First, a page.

I cannot accept this argument. I decline to treat the Fork . as a separate and independent entity. The doctrine laid down in Salomon v. Salomon Co. has to be watched very carefully. It has often been supposed to cast a veil over the personality of a limited company through which the courts cannot see. But that is not true. The courts can and often do draw aside the veil. They can, and often do, pull off the mask. They look to see what really lies behind. The legislature has shown the way with group accounts and the rest. And the courts should follow suit. I think that we should look at the Fork . and see it really is - the wholly-owned subsidiary of Littlewoods. It is the creature, the puppet, of Littlewoods, in point of fact : and it should be so regarded in point of law. The basic fact here is that Littlewoods, through their wholly-owned subsidiary, have acquired a capital asset - the freehold of Jubilee House : and they have acquired it by paying an extra pounds 19,006 a year. So regarded, the case is indistinguishable from the Land Securities case. Littlewoods are not entitled to deduct this extra pounds 19,600 in computing their profits.

There is another point which is the subject of a cross-notice. It arises because in the years in question here, Schedule A was still in force. The company contended that, if the rent of pounds 42,450 was not allowed as a deduction, the profits of the companys trade would be unduly inflated. The argument, as I understood it, was that the company had two occupations; (1) as a trader : (2) as a property-owning company : and that owing to the impact of Schedule A, the two had to be kept separate. I do not think much of that point, and it was not pursued. I would, therefore, allow this appeal.

SACHS L.J. - In this case the anatomy of the transaction has been with admirable frankness and clarity laid before the court for inspection. By virtue of the correspondence that preceded the six deeds, it is displayed naked and without even such clothing as might have been afforded by those six deeds executed on six succeeding days but held in escrow until brought into operation on November 18, 1959.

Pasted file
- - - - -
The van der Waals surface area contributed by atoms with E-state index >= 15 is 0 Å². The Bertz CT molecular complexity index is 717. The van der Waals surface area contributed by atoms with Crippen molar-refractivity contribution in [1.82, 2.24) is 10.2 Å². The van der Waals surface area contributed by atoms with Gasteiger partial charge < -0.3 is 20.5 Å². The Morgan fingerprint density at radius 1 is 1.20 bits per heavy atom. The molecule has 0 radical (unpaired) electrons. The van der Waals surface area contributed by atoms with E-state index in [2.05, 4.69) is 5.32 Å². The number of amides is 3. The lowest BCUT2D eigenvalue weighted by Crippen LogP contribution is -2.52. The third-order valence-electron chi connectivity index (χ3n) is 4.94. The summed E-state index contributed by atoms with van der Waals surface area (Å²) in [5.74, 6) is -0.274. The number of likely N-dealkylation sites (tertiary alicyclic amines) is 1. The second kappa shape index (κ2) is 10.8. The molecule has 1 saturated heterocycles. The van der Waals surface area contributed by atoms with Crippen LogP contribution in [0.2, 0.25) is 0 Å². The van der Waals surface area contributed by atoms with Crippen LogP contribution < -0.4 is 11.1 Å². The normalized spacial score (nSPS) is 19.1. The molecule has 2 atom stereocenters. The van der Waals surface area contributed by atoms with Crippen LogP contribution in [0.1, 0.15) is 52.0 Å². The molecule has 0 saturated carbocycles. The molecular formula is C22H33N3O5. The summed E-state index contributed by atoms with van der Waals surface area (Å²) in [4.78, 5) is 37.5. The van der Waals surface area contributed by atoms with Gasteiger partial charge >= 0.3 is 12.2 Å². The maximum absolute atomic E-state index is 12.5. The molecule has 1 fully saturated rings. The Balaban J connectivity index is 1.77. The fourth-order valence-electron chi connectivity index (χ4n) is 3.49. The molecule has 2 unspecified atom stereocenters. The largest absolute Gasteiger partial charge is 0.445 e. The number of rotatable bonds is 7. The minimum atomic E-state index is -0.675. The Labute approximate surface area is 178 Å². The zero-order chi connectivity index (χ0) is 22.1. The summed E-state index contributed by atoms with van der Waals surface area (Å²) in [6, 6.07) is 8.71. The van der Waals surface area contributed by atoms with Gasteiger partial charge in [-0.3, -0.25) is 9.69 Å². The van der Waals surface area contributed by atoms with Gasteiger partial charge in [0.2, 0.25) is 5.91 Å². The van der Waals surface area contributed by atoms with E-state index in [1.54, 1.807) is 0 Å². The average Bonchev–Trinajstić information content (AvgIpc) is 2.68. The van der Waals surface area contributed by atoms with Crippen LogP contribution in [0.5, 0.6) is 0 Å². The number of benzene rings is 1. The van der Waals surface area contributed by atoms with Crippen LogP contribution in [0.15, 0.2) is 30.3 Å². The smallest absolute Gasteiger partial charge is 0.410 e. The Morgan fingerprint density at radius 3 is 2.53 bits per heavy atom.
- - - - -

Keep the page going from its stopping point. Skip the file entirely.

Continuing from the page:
This transaction thus inspected provides the clearest possible example of the acquisition by a taxpayer of capital assets by payment of instalments over 22 years. It is perhaps not without interest to refer to some of the terms of a letter written on February 25, 1958, on behalf of the Oddfellows when they were seeking to persuade Littlewoods into the transaction. One paragraph reads;

'Consequently, over the proposed term of 22 years my clients would have to set aside out of the rental they received sufficient sums to write off their capital investment and your clients would, of course, immediately become the freeholders subject to the payment of a rent charge, and in 22 years time they would, in effect, have purchased my clients freehold interest by means of payments of rent.'

That was followed a little later by a phrase which naturally calls for some attention by its frankness : 'On the other hand, I think the whole attraction of the suggestions I have made arises out of the taxation position.'

In such circumstances there would really be non more to be said on the relevant issues than that the law applicable has been determined by the decision of the House of Lords in the Land Securities case as pronounced last week - were it not for one fact round which Mr. Heyworth Talbots submissions in this court were centered. That Fact is that whereas in the Land Securities case the freeholds were vested in Land Securities themselves (save in one case where it was vested in a subordinate company which had originally held the leasehold interest), in the instant case the freehold was vested in the Fork subsidiary. The Fork subsidiary, it is to be observed, was stated at the Bar to be a property-holding company. It may hold other properties, but by the look of the accounts presented to this court for inspection, it would appear that it held few, if any, other assets beyond those conferred upon it by the six deeds to which reference has already been made